CBI resources have made important contributions to the funding of physical and social infrastructure, particularly to finance the reconstruction of infrastructure damaged by hurricanes that have hit the Caribbean. In 2017, Dominica was severely affected by Hurricane Maria and Antigua and Barbuda was hit by Hurricane Irma. CBI resources helped rebuild nearly 60% of all infrastructure that was being damaged by these climate events. These are two examples of how investment migration has contributed through the inflows of foreign resources that were mobilised by domestic authorities, to restoring living standards after main natural disasters. In terms of the SDGs they broadly contribute to “Good health and wellbeing” (SDG3), “Clean water and sanitation” (SDG6) and “Industry, innovation and infrastructure” (SDG9).

Residence-by-investment (RBI) programmes can have a potential impact on SDG8 – Decent Work and Economic Growth and SDG1 – Poverty Reduction. Take the EB-5 in the US that requires investors to create at least ten jobs per year. This is a source of extra income for workers and owners, although we have relatively little information on the extent the jobs created have been accompanied by effective social protection of workers (decent jobs). In Portugal, Spain, Greece and other countries, investment migration is directed to business investment that create jobs mainly in the services sector.

Some investment migration programmes appear to have a broader impact on the receiving nations than others, while critics are highlighting even negative effects of some programmes, including overheated real estate markets and the overreliance on investment migration funds. With the SDGs in mind, how should government’s make best use of investment migration funds?

Today, we are seeing two types of investment. One modality is ‘passive investment’, for instance in government bonds or in the real estate market; another modality is ‘active investment’ through which the migrant may be directly engaged in the creation of new businesses and the process of job creation. Governments in the recipient countries should encourage more active investments, although passive investments also play a role.

A consequence of passive investments in real estate is the tendency to push up property prices, especially in big cities such as London, New York, Paris, Sydney and others. As a consequence of price spirals in the property market, housing becomes unaffordable for the local population with modest and middle-income levels who have to move to live in locations away from their jobs and schools of their children. This shows that investment migration can feed into already existing social inequality mechanisms in the area of access to housing. This is a side effect that has to be seriously considered.

Another feature of investment migration is the channelling of capital into the tourism and entertainment sectors such as hotels and residential developments. At the same time, a case can be made for boosting investment into the manufacturing sector and higher value-added products. The promotion of green and clean-energy activities and organic agriculture are important priorities in a sustainable development strategy. Funds from investment migration programmes could be geared to these socially and environmentally desirable destinations.

Service providers, however, report that most of their clients considering the investment migration route prefer passive investments. How can governments strike the right balance?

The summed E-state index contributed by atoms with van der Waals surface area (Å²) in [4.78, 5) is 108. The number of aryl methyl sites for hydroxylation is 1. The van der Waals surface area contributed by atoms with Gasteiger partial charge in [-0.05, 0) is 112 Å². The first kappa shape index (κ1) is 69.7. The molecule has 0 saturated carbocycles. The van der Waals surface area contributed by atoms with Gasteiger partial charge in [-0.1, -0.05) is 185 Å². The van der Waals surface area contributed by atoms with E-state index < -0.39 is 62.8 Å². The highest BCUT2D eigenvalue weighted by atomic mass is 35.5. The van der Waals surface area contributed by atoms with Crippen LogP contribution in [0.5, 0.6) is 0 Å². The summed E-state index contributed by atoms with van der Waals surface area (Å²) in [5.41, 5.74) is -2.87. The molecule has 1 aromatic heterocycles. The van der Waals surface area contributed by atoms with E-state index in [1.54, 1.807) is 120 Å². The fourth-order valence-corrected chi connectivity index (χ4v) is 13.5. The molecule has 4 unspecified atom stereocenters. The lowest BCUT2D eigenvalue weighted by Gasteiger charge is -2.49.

That’s true, although it depends on the demographic profile of people who are moving across national borders. There is a study of foreign investment and investment migration to Canada which found out that a proportion of foreign immigrants aged over 60 years-old prefer passive investments. They feel they have more or less completed their active working life and want a more relaxed lifestyle in their new country of destination. However, there is also a proportion of immigrants who enjoy a direct entrepreneurial role and want to in create new productive ventures in Canada and other nations.

We have to keep in mind that most investment migration programmes were put in place after the global financial crisis in 2008, and governments were not making very stringent requirements because they wanted to attract foreign investors. But with these programmes coming to maturity new priorities are needed. Unfortunately, we are being hit by a new crisis, that of Covid-19, and probably investment migration will be needed to support recoveries and long-term growth.

How do you envision the investment migration industry will develop in the coming years?

The industry has to learn from the experience of past years and be aware of the new realities and challenges emerging with Covid-19 as we are entering into a new global age that will be probably more uncertain, fragmentary and risky. In the past ten years after the global financial crisis of 2008-09, globalisation has been strained by several factors: sluggish recoveries, rising inequality, job fragility, protectionism and new waves of debt creation. At the same time, we have seen a political and cultural backlash against globalisation accompanied by populism, nationalism and xenophobia.

Global problems require global responses and more international cooperation rather than inter-country competition in critical areas such as vaccine development and new technologies. The investment migration programmes should be an integral part of a globalised world that keeps the principle of free international mobility of people. Still this industry would benefit from aligning investment migration more with the concept of sustainable development and gearing investments towards high quality jobs, more social equity, green production and ecosystem protection.

Author: Andrés Solimano, Founder and Chairman of the International Center for Globalization and Development